The Texture Of Things

Day One

January 7th, 2011

Day one of therapy:

The timing of the session appointment is such that S arrives right when the tot gets home from school, so today the first few minutes was small talk and such while the tot ate some pretzels and had some chocolate milk. It will take a bit to hit a routine and find a way to expedite that after school snack, or we might have to move the session by a half an hour. We’ll see.

The structure of the session was split between play and gathering history. S and the tot played in her room (it’s going to be just the two of them) for a bit before S came out and we all sat together and talked family history and anxiety patterns. A lot of the conversation was just refreshing her memory about the tot’s history — her birth, her size, her early anxieties. Ultimately the session will be an hour of play, just the two of them. I’ll hang out with Tater elsewhere in the house.

S and I emailed a bit before today’s meeting, and in those emails, we decided a team approach is necessary. S will work with her on the anxiety, and we’ll find a clinic for therapy surrounding the actual eating process. As we talked about the tot’s tongue tie and early eating difficulties, S suggested that perhaps instead of an Occupational Therapist, we look into a Speech Therapist for the clinical therapy because a Speech Therapist is trained in oral-motor strengthening and such. We’ll see. I thought it was an intriguing idea, and frankly, I don’t care which kind of therapist it is, as long as it’s the right kind.

I need to:
*request of the tot’s growth chart from the pediatrician
*email S regarding some details I didn’t want to share in front of the tot
*get some baby dolls together (S requested next week they play with babies)


  1. esperanza says

    Now that you say that, that is how Sweet got into speech therapy in the first place. She had trouble learning to eat from a bottle (not to mention the boob) in the NICU and beyond. A speech therapist came and worked with her every day in the hospital. I’m suspicious that some of her speech difficulties now are due to her failure to develop certain mouth muscles then. I can see that the tot might have weaknesses in various mouth/tongue muscles due to the tongue-tie.

    They have recommended various things…electric toothbrush to stimulate the nerves, etc; making funny faces, licking food off the corners of her mouth, some straight up exercises. That’s just in addition to the actual speech activities. Some have worked, some not so much.

    Some have been a little stressful for us, so I’m not sure how it would fit in with S’s anxiety work with her.

    I’d definitely say it’s worth looking into and asking some questions about.

    January 8th, 2011 | #

  2. admin says

    I feel cheated. How is it that I got put with an OT? Why didn’t they put us with a ST in the first place?

    The tot’s hypersensitivity to tactile sensations will present a sizable obstacle. She has rejected an electric toothbrush (in spite of many bribes) on many occasions. The tot is also obstinate and stubborn, so doing exercises will also be a battle.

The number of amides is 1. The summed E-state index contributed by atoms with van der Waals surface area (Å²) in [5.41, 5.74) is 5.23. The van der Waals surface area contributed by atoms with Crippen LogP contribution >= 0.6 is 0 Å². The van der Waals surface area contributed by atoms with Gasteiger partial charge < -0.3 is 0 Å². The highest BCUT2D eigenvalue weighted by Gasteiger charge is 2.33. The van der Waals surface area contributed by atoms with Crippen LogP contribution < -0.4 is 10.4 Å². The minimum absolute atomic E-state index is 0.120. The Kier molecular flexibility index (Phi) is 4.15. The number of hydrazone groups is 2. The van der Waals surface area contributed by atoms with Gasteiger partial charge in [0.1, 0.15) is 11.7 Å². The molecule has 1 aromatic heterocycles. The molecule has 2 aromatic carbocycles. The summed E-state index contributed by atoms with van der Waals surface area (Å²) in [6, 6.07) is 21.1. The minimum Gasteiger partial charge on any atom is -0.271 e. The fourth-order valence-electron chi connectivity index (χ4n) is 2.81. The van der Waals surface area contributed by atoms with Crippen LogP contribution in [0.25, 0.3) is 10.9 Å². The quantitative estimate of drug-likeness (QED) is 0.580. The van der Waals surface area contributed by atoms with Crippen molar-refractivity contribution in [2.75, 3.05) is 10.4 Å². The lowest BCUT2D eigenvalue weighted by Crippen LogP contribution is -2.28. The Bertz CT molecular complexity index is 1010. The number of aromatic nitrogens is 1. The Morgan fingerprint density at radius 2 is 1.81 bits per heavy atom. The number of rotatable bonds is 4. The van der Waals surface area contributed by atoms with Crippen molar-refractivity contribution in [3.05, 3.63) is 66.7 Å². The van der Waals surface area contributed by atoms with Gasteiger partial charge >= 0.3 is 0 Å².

Thanks for the reminder of the stress of therapy. I had kind of blocked it out, but thinking about it helped me put together my post about the problems we had with OT. I just put it up, but I didn’t proofread carefully. (Oh no!)

    January 9th, 2011 | #

  3. esperanza says

    Ha! I just read your OT post and was thinking to myself, “I wonder why Sweet Baboo has never been offered OT?” The grass is always greener…Seriously, I’d like for there to be a person overseeing everything, with the big picture of how she is doing. I mean someone besides me.

    January 9th, 2011 | #

  4. kathy a. says

    yes, about the someone besides you overseeing — provided you get veto power!

    i was remembering these conversations when i went to visit my cousin and her daughter who is in ICU, with multiple problems, but one of them is eating. [way different situation! but i’m grasping at straws…] i’m just wondering if a speech therapist might help, since it is a complicated set of problems.

    January 9th, 2011 | #

  5. esperanza says

    kathy, I know that speech therapists, in their work with stroke patients for example, do swallow studies and the like. That determines if a patient is aspirating food and might need pureed or thickened liquids, etc. I’m not sure that a speech therapist would work on encouraging someone to eat. And I’m not sure of your cousin’s daughter’s situation either.

    January 10th, 2011 | #

  6. admin says

    My prediction is that no single therapist will be a good fit. Since S wants to do a team approach, I can imagine that seeing two different therapists (an OT and a ST), perhaps alternately, could be one way to bridge the gap. Not sure, won’t be sure until we have a chance to figure out where to go and which evaluations to do. I know the tot needs to work on manipulation of food (for instance, her utensil handling is fairly dismal — a fine motor skill/motor planning problem) and managing food in her mouth (chewing, swallowing, spitting out without choking — an oral-motor skill/ motor planning problem). This is in addition to her anxiety about food. Then, we have her anxiety in general that needs work. Hm. There is a lot of work to do…

    Good news is that I trust S, and I will always have veto power, though if S thinks I’m making a mistake, I believe she’ll tell me. We’ll see how it goes, I guess.

    January 10th, 2011 | #

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